Russia wants to become a leading player in the new world order, President Vladimir Putin declared yesterday in a historic speech, offering the West "real partnership" in exchange for acceptance of his country's fight against "fanaticism".
"The Cold War is over," President Putin told the Bundestag. He was the first Russian leader to address the German parliament since the Second World War, and the first foreign statesman to do so in German.
He used the venue to project to the world a new Russia, at peace with Europe and shoulder to shoulder with the West in its forthcoming battle.
He did not need to name his price for the support his government has already provided. Mr Putin equated the terror attacks in Russian cities that precipitated the second Chechnya invasion two years ago with this month's attacks on America. "Religious fanaticism", he said, was a common foe, and the Russian variety operated out of Chechnya.
His host, Chancellor Gerhard Schröder, had already made clear that Russia now had carte blanche in the Caucasus. "The international community must and will re-evaluate the situation in Chechnya," Mr Schröder said at a joint press conference. In other words, there will be no further criticism from Western leaders if Russian troops scorch the breakaway republic once more, as Mr Putin is threatening to do.
Mr Schröder was candid enough to admit that, in the aftermath of the suicide hijackings in America two weeks ago, the Western coalition could no longer afford to be so fussy about its partners. "It has now become clear that anyone who seeks better security in the world must work closely with Russia," the German Chancellor said.
And who better to turn to at the dawn of a new war than the former head of the KGB, who learnt his German while stationed in Dresden for five years? Russia's invaluable intelligence, Mr Putin assured his German audience, will now be flowing freely.
Modesty prevented him from mentioning the other big favours already rendered. Russia has leant on its former satellites in central Asia to open their military facilities to the erstwhile imperialist enemy. Bases in Tajikistan and Uzbekistan are likely to provide the key to the expected campaign.
Before his arrival in Berlin, President Putin promised more weapons for the dispirited Afghan opposition forces ranged against the Taliban in the north of the country.
Russia has also volunteered to participate in "search and rescue" missions in the region. What Moscow will not provide are ground troops; 13,000 Soviet soldiers perished during the last invasion in the 1980s. The lesson has been learnt.
Mr Putin spoke about the pain endured by a country that vanished from the map of the civilised world in 1917. But he felt Russia had been in the doghouse for too long, and pleaded for urgent rehabilitation. Without mentioning the new US administration, he voiced anger at the Cold War thinking still prevalent in some quarters. "The world is not divided into two camps," he asserted. "The world has become much more complex."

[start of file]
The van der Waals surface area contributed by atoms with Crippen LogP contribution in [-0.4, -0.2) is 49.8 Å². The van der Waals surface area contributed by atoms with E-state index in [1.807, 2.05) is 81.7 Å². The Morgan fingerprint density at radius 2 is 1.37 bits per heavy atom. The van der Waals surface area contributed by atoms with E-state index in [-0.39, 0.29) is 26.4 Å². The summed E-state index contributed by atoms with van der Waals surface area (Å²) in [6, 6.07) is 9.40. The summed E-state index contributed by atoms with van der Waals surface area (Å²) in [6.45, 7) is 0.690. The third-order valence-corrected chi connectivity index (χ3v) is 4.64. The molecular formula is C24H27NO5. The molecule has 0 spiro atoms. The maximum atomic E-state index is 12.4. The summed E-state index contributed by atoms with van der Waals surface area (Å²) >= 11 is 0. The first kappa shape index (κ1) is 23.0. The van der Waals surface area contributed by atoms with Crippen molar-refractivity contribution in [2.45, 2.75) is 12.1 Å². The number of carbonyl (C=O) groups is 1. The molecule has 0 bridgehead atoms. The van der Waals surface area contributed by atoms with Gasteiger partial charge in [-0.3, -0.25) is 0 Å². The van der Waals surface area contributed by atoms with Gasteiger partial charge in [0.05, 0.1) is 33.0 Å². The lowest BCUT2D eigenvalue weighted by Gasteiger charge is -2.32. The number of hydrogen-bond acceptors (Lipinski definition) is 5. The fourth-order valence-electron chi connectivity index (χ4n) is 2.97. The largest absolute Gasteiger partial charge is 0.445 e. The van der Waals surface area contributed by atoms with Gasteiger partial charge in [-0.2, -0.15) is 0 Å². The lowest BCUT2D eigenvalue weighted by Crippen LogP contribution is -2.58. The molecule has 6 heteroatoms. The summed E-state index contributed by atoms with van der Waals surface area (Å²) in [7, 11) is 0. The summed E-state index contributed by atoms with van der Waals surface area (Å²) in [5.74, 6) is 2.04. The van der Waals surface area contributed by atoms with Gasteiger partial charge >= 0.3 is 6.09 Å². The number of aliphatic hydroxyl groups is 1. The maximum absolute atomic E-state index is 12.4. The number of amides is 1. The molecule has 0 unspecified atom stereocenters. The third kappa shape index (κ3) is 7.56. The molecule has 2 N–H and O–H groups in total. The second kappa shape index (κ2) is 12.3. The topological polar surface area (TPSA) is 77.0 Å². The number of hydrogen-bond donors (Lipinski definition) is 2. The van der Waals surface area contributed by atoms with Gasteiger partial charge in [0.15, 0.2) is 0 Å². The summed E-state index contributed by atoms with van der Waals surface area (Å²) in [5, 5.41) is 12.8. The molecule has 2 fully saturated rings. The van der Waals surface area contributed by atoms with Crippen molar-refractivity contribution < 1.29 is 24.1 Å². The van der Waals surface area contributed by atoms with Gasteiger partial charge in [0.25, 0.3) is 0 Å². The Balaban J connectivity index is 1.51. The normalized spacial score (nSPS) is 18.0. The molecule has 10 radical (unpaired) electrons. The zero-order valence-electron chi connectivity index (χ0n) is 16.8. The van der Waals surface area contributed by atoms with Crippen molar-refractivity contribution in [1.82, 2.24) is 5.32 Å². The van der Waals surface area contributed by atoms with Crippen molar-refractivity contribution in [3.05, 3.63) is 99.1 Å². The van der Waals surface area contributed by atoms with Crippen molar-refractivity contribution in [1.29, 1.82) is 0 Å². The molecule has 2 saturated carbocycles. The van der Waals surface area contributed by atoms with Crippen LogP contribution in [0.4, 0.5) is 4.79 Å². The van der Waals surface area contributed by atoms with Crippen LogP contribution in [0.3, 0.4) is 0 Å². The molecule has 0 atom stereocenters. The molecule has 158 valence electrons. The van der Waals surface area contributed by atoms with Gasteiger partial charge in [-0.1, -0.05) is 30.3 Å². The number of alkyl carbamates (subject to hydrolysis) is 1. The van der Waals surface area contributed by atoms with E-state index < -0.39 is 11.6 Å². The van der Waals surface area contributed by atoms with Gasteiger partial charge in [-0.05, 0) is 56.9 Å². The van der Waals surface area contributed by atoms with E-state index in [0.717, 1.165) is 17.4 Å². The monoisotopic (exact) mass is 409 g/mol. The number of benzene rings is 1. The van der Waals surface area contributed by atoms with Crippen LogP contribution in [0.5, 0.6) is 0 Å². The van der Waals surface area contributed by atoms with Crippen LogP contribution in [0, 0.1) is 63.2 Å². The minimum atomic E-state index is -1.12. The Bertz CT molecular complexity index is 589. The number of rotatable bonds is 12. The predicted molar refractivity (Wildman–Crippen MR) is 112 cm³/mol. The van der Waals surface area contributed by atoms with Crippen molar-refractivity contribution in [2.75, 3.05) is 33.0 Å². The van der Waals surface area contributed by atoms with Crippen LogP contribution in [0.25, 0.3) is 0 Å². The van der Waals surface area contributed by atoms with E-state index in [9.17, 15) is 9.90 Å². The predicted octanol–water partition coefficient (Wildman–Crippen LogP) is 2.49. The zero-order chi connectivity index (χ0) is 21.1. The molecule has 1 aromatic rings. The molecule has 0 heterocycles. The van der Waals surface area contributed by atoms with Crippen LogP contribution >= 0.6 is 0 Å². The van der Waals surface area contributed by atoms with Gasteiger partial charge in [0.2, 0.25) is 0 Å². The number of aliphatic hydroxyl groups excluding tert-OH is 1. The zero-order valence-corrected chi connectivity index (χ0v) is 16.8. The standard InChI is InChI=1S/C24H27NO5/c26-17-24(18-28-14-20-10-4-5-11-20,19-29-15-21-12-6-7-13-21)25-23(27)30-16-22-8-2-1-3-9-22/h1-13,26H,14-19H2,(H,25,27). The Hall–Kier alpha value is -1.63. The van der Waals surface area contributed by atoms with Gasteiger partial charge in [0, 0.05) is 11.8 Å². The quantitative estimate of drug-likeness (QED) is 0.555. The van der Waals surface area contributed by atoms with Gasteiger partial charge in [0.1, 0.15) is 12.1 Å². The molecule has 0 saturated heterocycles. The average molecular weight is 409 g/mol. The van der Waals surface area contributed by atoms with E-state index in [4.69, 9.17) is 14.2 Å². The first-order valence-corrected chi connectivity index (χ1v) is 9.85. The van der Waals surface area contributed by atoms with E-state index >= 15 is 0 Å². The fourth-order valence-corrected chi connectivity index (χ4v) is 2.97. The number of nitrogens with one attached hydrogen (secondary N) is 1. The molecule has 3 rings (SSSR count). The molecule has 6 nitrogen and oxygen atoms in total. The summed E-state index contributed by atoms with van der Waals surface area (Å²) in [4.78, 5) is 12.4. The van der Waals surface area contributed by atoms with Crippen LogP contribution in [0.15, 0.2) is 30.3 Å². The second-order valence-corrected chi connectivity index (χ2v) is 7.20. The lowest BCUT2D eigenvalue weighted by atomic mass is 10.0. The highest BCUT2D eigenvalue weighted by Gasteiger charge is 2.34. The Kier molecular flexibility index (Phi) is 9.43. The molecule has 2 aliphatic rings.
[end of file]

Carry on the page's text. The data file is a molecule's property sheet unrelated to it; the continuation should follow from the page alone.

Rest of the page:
Three days ago, the Russian leader spent an hour talking on the telephone to President George Bush. That conversation was apparently enough to dissipate his concerns about America's planned new missile shield, NMD. Yesterday, in stark contrast to his last visit to Germany, he skirted the issue.
Did President Bush promise, in the light of recent development, that "Son of Star Wars" was dead in its present form? That is certainly the conclusion that Mr Putin and his German hosts are drawing. "I'm sure the discussion in the US over NMD will now switch direction," said Karl Lamers, the foreign policy expert for the opposition Christian Democrats.
Gernot Erler, his counterpart in the governing Social Democrat party, was more explicit. "I can imagine that the Americans will reward his support by considering co-operation with Russia on this project," he said.
Anything, apparently, is now possible. Mr Putin spoke about plans for joint Russian- German military exercises next year. He demanded "consultation" by Nato and the EU on military matters, and access for Russian industry to the latest Western technology.
He even refused, when asked by a mischievous journalist, to dismiss out of hand the distant prospect of Russian membership of Nato. Seasoned politicians were pinching themselves. Wolfgang Thierse, the Speaker of the Bundestag, said: "A global coalition of this kind would have been seen as Utopia only two weeks ago."
Only when President Putin spoke about his country's desperate financial needs did German MPs start shifting in their seats. About half of the nearly $50bn (£34bn) owed by Russia to the West is burning holes in German banks.
More cash is unlikely to be forthcoming, much to the regret of Moscow's opulent élite. But after a century's interruption, normal business with Russia is about to resume. For Chechnya, though, tough times are approaching.Reuse content